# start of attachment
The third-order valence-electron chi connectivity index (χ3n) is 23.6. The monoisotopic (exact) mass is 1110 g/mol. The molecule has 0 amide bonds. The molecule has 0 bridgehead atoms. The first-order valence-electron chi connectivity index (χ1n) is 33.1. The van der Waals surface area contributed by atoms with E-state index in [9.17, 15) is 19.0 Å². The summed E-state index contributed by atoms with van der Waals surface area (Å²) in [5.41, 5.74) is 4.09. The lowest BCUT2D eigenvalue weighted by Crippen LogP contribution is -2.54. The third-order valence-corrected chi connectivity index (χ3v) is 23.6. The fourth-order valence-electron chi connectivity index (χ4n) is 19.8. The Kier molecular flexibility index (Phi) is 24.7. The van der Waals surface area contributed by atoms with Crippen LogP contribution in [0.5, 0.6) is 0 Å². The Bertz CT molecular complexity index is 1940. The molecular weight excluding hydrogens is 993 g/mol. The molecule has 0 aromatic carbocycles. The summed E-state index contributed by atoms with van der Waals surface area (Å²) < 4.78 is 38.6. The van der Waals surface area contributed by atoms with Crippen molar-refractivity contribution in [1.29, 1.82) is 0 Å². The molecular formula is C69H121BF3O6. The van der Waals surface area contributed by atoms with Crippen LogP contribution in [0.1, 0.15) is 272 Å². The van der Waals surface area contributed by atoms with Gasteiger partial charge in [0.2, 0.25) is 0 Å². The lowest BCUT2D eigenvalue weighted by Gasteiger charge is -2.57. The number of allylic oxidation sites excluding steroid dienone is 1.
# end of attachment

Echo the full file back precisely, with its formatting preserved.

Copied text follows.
The third-order valence-electron chi connectivity index (χ3n) is 23.6. The monoisotopic (exact) mass is 1110 g/mol. The molecule has 0 amide bonds. The molecule has 0 bridgehead atoms. The first-order valence-electron chi connectivity index (χ1n) is 33.1. The van der Waals surface area contributed by atoms with E-state index in [9.17, 15) is 19.0 Å². The summed E-state index contributed by atoms with van der Waals surface area (Å²) in [5.41, 5.74) is 4.09. The lowest BCUT2D eigenvalue weighted by Crippen LogP contribution is -2.54. The third-order valence-corrected chi connectivity index (χ3v) is 23.6. The fourth-order valence-electron chi connectivity index (χ4n) is 19.8. The Kier molecular flexibility index (Phi) is 24.7. The van der Waals surface area contributed by atoms with Crippen LogP contribution in [0.5, 0.6) is 0 Å². The Bertz CT molecular complexity index is 1940. The molecular weight excluding hydrogens is 993 g/mol. The molecule has 0 aromatic carbocycles. The summed E-state index contributed by atoms with van der Waals surface area (Å²) < 4.78 is 38.6. The van der Waals surface area contributed by atoms with Crippen molar-refractivity contribution in [1.29, 1.82) is 0 Å². The molecular formula is C69H121BF3O6. The van der Waals surface area contributed by atoms with Crippen LogP contribution in [0.1, 0.15) is 272 Å². The van der Waals surface area contributed by atoms with Gasteiger partial charge in [0.2, 0.25) is 0 Å². The lowest BCUT2D eigenvalue weighted by Gasteiger charge is -2.57. The number of allylic oxidation sites excluding steroid dienone is 1.